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Watchmen Woods

My name isn’t really important…but for the sake of this story, let’s just say I’m Ruby. Yeah, that works. In any case, I’m currently a junior in high school, I’ve got a lot of friends, and I’m happy with life. But all of this happened during my sophomore year, and trust me, nothing has ever been the same since.

I’ll start with the town lore. A few hundred years back, there was a huge spike in the number of missing people around the area we call Watchmen Woods. It’s a fairly large forest, and it’s dense too. The limbs are so tightly woven together and the trunks are so close it’s like a maze. No daylight reaches that place. But back then I guess there were a lot less trees and a lot more valuable resources other than just a squishy swamp. And well, the people that went in there sometimes, didn’t come back out. And the ones that did were never, ever the same. They’d become mute most of the time, their eyes glued to those woods. Then the people started coming back.

I know, the usual set up for a creepy story. But these people weren’t the same either. They all had a dead look in their eyes, but they smiled as if the forest was the most wonderful place on earth. Now, they were always so obvious when you saw them, but somehow they were still able to lure people in behind them. That’s how the majority of people around here went missing, because they saw their loved ones and wanted to bring them home. There hadn’t been a missing persons report in town since like 1950, but people still listened to this “bedtime story” because, well, those woods were fucking creepy. Until January of my sophomore year though, and news spread that Chloe was gone. Just up and vanished.

“What if she went into the woods?” My friend Trevor asked me one day. “You know how interested she was in the folklore. That girl could have gotten herself killed for all we know.”

“Take it down a notch Trevor.” I hissed, pulling him to the side. “We can’t just go saying things like that. There hasn’t been a Watchmen Woods incident in decades!”

“Don’t you think it’s about time there was?”

That last sentence chilled me to the bone. The rest of the day I was pretty shaken up, so was everyone else in school. I was pretty quiet until I got home to find that my mom was out shopping and my dad was still at work. I kicked back in the recliner and watched some television until I saw a news report about Chloe. Five-two, seventeen, wavy black hair and blue eyes. They had a pretty picture of her up on the screen and it sort of hurt to see her there. I went to turn off the TV, and that’s when I heard it. Someone was outside my god damn house. And they were calling my name.

“Ruby!” The silky female tone appeared to be coming from my back door. “Ruby, come here! It’s me, Chlo-”

That’s all I heard before I was up and off the couch, sprinting towards the back door. When I got there I practically tossed it off of its hinges and whipped my head from side to side, looking for the girl. There was no way in hell she knew where I lived. We weren’t even that close, but she was still my friend.

At the time we had one of those old wooden peg-styled fences, where there were two vertical posts and there’d be circular gouges cut in the sides to put in two horizontal wooden posts with tapered ends to fit the holes. The latch on the back gate was nothing more than a pin and two circles, so I pulled the pin and ran to the edge of the woods. Oh, I forgot to mention that didn’t I? We lived right on the edge of Watchmen Woods. So close that I could almost smell the wafting scent of death from the bogs and the broken carcasses from animals and whatever else that got trapped in them.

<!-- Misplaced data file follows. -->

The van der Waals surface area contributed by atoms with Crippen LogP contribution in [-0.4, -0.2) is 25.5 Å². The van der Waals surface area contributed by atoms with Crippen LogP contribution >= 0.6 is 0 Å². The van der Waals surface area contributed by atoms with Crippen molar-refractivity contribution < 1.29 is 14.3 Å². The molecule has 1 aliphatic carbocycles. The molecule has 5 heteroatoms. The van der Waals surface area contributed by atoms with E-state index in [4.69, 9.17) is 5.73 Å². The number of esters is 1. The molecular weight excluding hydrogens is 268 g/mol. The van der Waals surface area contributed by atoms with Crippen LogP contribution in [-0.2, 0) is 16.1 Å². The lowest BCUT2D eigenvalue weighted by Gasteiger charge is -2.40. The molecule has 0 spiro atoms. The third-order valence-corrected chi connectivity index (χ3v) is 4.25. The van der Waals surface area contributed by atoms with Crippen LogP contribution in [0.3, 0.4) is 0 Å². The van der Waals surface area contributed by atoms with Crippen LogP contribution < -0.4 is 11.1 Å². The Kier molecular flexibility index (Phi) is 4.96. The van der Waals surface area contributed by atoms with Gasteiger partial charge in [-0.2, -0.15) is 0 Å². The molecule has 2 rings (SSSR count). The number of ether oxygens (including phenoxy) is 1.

“Chloe?!” I shouted, looking around. “Chloe, are you there?!”

No answer. I took a deep breath and pretty much gagged from the lungful I got. Deciding that enough was enough I went back inside to wait for my parents to get home, but I didn’t tell them about it. What would I say? “Oh yeah, the girl who went missing was at our back door and she was sucked up into the woods like everyone else who goes missing around here”? No. That wouldn’t do anyone good.

The next night my parents were leaving for some dinner thing, and they said I could have a few friends over if I wanted. They trusted me not to do something stupid and for that I was glad, because not even five minutes after they left did I begin calling at least ten people. There wasn’t going to be a party of the normal kind. I wanted to have a search party formed.

Trevor was more than willing to go into the woods, but everyone else was ready to piss themselves at the thought of it. One girl though who I hadn’t even realized was here said she’d gladly go because she didn’t believe in that sort of stuff.

“Do you really want to go out into the swamp Hanna?” I questioned, pulling her to the side. She was my ex-boyfriend’s little sister, younger by a year. She was a freshman and, to be honest, sort of bitchy. I don’t even know how she got here or how she found out, but I guess I did call my ex and tell him. She probably overheard and thought it would be a good chance to get out of the house. After all, she was treated like she wasn’t there.

“I’m down for it.” She pulled her black hair back into a ponytail, taking off her pink brand jacket only after she had it perfect. “You guys are all fucking pussies, there’s nothing back there.”

“Fine.” I scowled, returning to the group. “Whoever’s coming, get ready, I’m going to go get a jacket and flashlights. We leave in five.”